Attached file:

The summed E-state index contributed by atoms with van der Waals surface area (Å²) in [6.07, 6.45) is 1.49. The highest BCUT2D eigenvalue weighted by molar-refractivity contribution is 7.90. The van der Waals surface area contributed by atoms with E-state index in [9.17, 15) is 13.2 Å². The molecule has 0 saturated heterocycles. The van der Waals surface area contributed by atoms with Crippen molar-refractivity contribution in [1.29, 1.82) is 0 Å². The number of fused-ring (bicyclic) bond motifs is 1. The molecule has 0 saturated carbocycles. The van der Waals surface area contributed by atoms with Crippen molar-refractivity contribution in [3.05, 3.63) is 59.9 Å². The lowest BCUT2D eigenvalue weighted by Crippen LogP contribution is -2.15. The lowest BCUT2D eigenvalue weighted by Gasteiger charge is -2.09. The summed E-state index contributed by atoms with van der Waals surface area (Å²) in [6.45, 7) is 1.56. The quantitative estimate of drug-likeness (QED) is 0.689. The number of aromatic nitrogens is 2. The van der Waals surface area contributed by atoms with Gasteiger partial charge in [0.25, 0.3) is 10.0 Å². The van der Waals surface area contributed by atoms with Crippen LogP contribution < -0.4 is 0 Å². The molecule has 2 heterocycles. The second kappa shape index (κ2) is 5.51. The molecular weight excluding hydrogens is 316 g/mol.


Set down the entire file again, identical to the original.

The summed E-state index contributed by atoms with van der Waals surface area (Å²) in [6.07, 6.45) is 1.49. The highest BCUT2D eigenvalue weighted by molar-refractivity contribution is 7.90. The van der Waals surface area contributed by atoms with E-state index in [9.17, 15) is 13.2 Å². The molecule has 0 saturated heterocycles. The van der Waals surface area contributed by atoms with Crippen molar-refractivity contribution in [1.29, 1.82) is 0 Å². The number of fused-ring (bicyclic) bond motifs is 1. The molecule has 0 saturated carbocycles. The van der Waals surface area contributed by atoms with Crippen molar-refractivity contribution in [3.05, 3.63) is 59.9 Å². The lowest BCUT2D eigenvalue weighted by Crippen LogP contribution is -2.15. The lowest BCUT2D eigenvalue weighted by Gasteiger charge is -2.09. The summed E-state index contributed by atoms with van der Waals surface area (Å²) in [6.45, 7) is 1.56. The quantitative estimate of drug-likeness (QED) is 0.689. The number of aromatic nitrogens is 2. The van der Waals surface area contributed by atoms with Gasteiger partial charge in [0.25, 0.3) is 10.0 Å². The van der Waals surface area contributed by atoms with Crippen LogP contribution < -0.4 is 0 Å². The molecule has 2 heterocycles. The second kappa shape index (κ2) is 5.51. The molecular weight excluding hydrogens is 316 g/mol.